I had hoped that the main thing the general public and officials
would take away from the tragedy of a misguided kid impaling a Tampa office
building with a 172 is that a Skyhawk or similar aircraft just doesn’t
do a whole lot of damage, and therefore doesn’t merit losing much sleep
over. Sadly, I was wrong. In the post-September eleventh world, imagining
the worst is now the norm and fear looms tall.
Here in Hawai'i, that event precipitated a big meeting at Schofield
Barracks, chaired by a two-star general and attended by a who’s who of
police, fire, disaster, Guard, military, FAA, and state officials.
Sixty people considered what to do about the security of light aircraft
at such places as Dillingham and measures to prevent their unauthorized
use. The overall lack of understanding about General Aviation among
various officials present was both evident and disturbing, and led to some
outlandish suggestions. We agreed to take the issue to the folks at Dillingham,
and, thanks to Morris Tamanaha’s urging, operators there have agreed to
take additional measures to secure their aircraft. Hopefully, that issue
will be put to bed.
Seems that folks are also nervous because gliders are getting close
to the radar on Mt. Ka’ala. The Air Force has requested that we not
get within 1,500 feet of that facility, and we really ought to comply.
Although a glider really doesn’t pose much of a threat to anyone or anything,
it’s still a good idea to stay a healthy distance from that (or any) radar.
The big radar on Mt. Ka’ala puts out a major dose of RF energy, and that
isn’t a good thing to absorb with a human body. So, do yourself and
the air defense folks a favor and stay a healthy distance from the Mt.
All this highlights the fact that deep changes have occurred in the
way we go about pursuing our affinity for the sky. It isn’t enough
to be safe and considerate and legal when we fly. We must also go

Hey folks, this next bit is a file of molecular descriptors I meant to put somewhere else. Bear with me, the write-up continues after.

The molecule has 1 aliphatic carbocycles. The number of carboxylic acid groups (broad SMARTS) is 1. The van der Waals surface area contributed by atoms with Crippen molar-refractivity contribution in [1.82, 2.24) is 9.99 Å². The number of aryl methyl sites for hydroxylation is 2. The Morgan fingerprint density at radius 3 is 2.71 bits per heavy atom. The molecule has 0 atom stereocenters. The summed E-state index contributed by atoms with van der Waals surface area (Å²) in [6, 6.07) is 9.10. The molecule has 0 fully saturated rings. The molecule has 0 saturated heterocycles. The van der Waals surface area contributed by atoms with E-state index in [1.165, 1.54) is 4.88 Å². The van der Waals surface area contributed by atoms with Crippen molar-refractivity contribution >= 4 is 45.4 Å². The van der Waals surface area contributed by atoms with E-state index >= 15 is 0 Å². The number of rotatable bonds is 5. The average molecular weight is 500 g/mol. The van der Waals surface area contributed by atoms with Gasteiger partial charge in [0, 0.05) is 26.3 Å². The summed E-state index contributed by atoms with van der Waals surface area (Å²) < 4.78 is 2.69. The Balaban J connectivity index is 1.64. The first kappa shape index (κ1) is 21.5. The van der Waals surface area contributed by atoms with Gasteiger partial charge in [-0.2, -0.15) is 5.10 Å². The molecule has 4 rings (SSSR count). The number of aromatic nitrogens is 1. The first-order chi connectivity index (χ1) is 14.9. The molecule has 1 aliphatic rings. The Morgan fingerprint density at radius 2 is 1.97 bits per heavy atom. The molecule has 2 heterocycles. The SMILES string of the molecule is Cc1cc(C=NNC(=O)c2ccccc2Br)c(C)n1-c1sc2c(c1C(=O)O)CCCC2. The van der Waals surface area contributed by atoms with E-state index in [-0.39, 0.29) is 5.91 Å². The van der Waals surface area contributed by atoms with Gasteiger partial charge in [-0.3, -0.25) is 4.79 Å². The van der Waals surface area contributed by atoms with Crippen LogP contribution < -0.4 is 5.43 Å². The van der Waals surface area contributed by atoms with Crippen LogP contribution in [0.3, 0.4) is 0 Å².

out of our way to not spook people who suffer from a severe case of the
jitters—people who now are more likely to perceive us through fear-tinted
lenses, and act based on those skewed perceptions.
Ignorance and fear generally don’t lead to sound decision-making
and we all now have a responsibility to educate those who don’t share our
interests and passions. Nothing dispels fear better than knowledge,
and we must do what we can whenever we can to shine some light into the
dark recesses where fear lurks and prospers. We owe it to ourselves.
AOPA Town Meeting
Well over 150 of you attended the AOPA Town Meeting with Phil
Boyer on January 16th. His excellent presentation revealed some of
the extent to which AOPA took the defense of General Aviation in the aftermath
of the terror attack on America. If anyone had any doubts about the
worthiness of this organization, I hope they’ve been thoroughly dispelled.
I was struck by the narrowness of the line that divides being a strong
and effective advocate on the one hand and being dismissed as a shrill
nuisance to be discounted and ignored. Boyer is very perceptive and walked
that fine line with tremendous skill. Under Boyer’s leadership, and I use
that word to its fullest meaning, AOPA has been extraordinarily effective
in standing up for us all in a very challenging environment.
Hank Bruckner greets Phil Boyer at the AOPA Town Meeting
Phil stressed the importance of working local issues locally to the
extent possible, and AOPA has established the Airport Support Network
(ASN) of volunteers to carefully monitor issues at specific airports and
report back to AOPA. The goal is to have an ASN volunteer for every
public-use airport in the country. The ASN’s become the eyes and
ears and early warning sensors for AOPA and this allows the organization
to tailor its efforts in the most effective and efficient manner.
We currently have ASN volunteers for LIH, JRF, HNL, and KOA and could definitely
use representation at ITO, OGG, MUE, MKK and LNY as well—especially OGG
and ITO where there are significant populations of pilots and owners and
I had the good fortune to spend some time with Phil as he set up for
his presentation, and I came away very impressed. AOPA is in very
good hands. I just hope he doesn’t wait another 11 years to come back.
South Practice Area Etiquette
Ray Laughingouse at the Wheeler tower has asked that pilots be
considerate when they use the area and the Wheeler frequency. Specifically:
1. Keep transmissions short and concise.